A Game of Piracy and Licenses

Posted by Cyberbear on April 29, 2015 in Computer Software, Copyright Law, Ebooks & Readers, Intellectual Property |

Posted by: Bryan Zhao

April 19, 2015

DVDGame of Thrones is one of HBO’s most popular series and a significant driver of income for the company. Recently, the show released its fifth season to viewers, attracting over 8 million viewers. It should have been a resounding success, but that success was dampened by a leak of the four episodes, nearly half of the new season. While the leak will presumably affect its business, HBO likely has a greater interest on a different front: DVD sales and the secondary DVD sale market, which may be in jeopardy soon.


The first sale doctrine generally allows for consumers that purchase a copyrighted work to sell or dispose of the copyrighted work as they see fit. Prior to the increased reliance on digital media, the doctrine was simple to understand. If you buy a book, you’re free to either resell, loan, or give away that book at your own discretion. The first sale doctrine is essentially what allows libraries to loan out books, movies, and sometimes even games to its patrons, as well as the reason why it’s okay to buy used games, books, and CDs at garage sales or online auctions.

When you buy computer software, you may not actually be the owner of that software. Between 2005 and 2007, a man named Timothy Vernor sold several copies of Autodesk, Inc.’s “Release 14” software on eBay. After several disputes between Vernor and Autodesk, the sides turned to the courts to make a ruling on whether Vernor’s sales were permissible in Vernor v. Autodesk, Inc., 621 F.3d 1102 (9th Cir. 2010). Autodesk’s argument primarily relies on the idea of the purchaser of the software being a licensee to use the software rather than the owner of the software. An owner would be permitted to resell the product, but a licensee is only granted a nontransferable license. The court found that even though Vernor purchased a physical copy of the software and he never consented to the fact that he was only a licensee of the software, he still did not actually own the software and was therefore not permitted to resell it on eBay to a third party.

This result is very counterintuitive to the first sale doctrine; even if you physically purchase a box, CD, and product key with software, you may not necessarily be the owner of that particular copy.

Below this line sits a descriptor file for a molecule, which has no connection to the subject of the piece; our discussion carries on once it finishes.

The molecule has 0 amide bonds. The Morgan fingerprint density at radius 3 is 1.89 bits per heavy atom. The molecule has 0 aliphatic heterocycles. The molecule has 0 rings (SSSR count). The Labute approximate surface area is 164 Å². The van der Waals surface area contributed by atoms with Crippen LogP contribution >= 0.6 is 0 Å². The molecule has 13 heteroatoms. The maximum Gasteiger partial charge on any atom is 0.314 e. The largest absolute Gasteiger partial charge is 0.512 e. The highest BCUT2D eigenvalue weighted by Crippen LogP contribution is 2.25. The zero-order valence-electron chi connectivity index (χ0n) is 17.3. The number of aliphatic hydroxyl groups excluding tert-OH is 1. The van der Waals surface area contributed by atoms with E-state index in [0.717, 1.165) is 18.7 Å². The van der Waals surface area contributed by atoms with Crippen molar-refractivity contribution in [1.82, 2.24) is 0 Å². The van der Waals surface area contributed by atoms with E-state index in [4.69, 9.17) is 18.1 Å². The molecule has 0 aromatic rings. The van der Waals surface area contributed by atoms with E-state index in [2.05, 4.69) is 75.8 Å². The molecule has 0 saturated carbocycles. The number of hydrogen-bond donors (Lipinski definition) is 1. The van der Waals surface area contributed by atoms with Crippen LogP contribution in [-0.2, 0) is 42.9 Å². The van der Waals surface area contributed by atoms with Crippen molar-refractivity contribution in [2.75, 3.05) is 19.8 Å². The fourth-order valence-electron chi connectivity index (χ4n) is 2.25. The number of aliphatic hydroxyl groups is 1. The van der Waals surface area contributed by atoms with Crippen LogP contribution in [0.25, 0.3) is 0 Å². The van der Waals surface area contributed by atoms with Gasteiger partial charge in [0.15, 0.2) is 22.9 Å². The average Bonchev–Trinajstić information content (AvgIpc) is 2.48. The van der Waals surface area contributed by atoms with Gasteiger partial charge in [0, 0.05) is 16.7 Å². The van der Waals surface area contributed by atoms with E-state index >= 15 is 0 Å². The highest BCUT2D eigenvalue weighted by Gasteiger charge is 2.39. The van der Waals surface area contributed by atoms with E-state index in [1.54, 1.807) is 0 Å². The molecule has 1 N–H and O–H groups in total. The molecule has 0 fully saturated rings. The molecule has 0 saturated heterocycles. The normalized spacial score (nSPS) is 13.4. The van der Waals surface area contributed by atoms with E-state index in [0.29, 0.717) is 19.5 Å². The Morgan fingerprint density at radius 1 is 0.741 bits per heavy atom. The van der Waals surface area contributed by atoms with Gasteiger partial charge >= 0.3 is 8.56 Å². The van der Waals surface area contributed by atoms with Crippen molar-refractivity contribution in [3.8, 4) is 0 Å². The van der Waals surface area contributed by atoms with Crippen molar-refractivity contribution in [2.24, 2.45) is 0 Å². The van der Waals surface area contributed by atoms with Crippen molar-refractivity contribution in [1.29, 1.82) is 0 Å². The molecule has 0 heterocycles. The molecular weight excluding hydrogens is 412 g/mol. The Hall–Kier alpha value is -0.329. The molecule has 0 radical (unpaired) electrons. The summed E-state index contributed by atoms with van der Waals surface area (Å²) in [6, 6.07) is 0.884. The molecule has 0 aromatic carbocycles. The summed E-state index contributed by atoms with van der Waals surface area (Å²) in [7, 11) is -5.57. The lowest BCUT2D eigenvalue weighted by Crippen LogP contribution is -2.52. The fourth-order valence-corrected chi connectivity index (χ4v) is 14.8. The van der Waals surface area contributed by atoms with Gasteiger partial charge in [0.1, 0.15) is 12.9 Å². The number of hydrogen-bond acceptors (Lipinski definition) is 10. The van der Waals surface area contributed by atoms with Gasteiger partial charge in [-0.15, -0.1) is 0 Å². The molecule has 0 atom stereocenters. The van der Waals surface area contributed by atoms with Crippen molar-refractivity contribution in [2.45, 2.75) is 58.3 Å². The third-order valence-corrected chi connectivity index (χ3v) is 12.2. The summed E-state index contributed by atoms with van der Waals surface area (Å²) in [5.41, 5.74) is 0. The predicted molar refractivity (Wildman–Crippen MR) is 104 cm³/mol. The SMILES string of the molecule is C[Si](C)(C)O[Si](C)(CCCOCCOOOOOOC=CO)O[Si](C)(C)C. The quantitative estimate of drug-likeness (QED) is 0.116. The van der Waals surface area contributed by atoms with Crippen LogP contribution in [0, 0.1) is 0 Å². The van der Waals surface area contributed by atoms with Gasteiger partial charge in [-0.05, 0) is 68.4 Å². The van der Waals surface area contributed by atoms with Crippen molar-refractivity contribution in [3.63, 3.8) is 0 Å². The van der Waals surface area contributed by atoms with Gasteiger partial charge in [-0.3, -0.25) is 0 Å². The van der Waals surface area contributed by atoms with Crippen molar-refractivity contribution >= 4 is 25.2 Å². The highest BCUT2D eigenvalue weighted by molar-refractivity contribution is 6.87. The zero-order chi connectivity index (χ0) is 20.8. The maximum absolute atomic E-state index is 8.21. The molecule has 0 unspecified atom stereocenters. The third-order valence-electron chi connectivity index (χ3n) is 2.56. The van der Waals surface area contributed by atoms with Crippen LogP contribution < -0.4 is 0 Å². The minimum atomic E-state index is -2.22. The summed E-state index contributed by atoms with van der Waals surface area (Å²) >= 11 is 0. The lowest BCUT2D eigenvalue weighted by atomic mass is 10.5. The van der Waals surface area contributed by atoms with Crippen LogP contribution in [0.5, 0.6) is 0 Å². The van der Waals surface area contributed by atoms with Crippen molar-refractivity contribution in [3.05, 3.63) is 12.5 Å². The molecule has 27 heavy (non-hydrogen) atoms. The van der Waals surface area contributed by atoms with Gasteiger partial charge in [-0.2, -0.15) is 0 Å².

Why does this matter for DVD makers?

Although nothing has happened on this front yet, DVDs and Blu-Ray discs may be the next area that targets a policy that stops users from being able to resell copies freely. With software granting only licenses and not ownership and even electronic books being sold as licenses, it seems inevitable that audio and video discs will be the next front on which a purchase may not actually mean ownership. By eliminating the second-hand sale market for the discs, companies such as HBO would presumably be able to make a greater number of sales to interested consumers.

Practicality of enforcement

Enforceability of a license rather than ownership policy is unlikely as long as DVDs and Blu-Rays remain the main platforms for sale. The success of e-Book and computer software companies in upholding their license theory is their ability to enforce it. For example, a publisher that sells only physical books would have an extremely difficult time enforcing any policy of the sort because there is no way to track the books’ use, ownership, or access. Similarly, with DVDs and Blu-Ray discs, it may be extremely difficult to track the use and ownership of those items because not all DVD and Blu-Ray players are connected to the internet.

Additionally, a separate 2011 holding in UMG Recordings, Inc. v. Augusto, 628 F.3d 1175 (9th Cir. 2011) casts some doubt on a company’s ability to unilaterally declare a sale to be merely a license. At the very least, when discs are given to companies for the purpose of previewing those discs, the transfer is treated as a gift because they are given and there is no intent for them to ever be returned. However, with that being said, there should be at least some doubt as to whether games, e-Books, and computer software should be given that same protection. When a consumer purchases a copy of Microsoft Office from a local store, Microsoft never expects for the consumer to return the box and CD – so why is this distinction not made on those fronts as well?


We are likely not done with litigation on whether a consumer can resell copyrighted works. The existing rulings are somewhat incompatible with each other, and for companies with an interest in DVDs, such as HBO, the result could be extremely impactful. However, DVD and CD companies are in a unique position where they only have something to gain. While a ruling in favor of consumers being owners would make no impact on the market as it exists, a ruling in favor of consumers being licensees could help those companies generate additional income.

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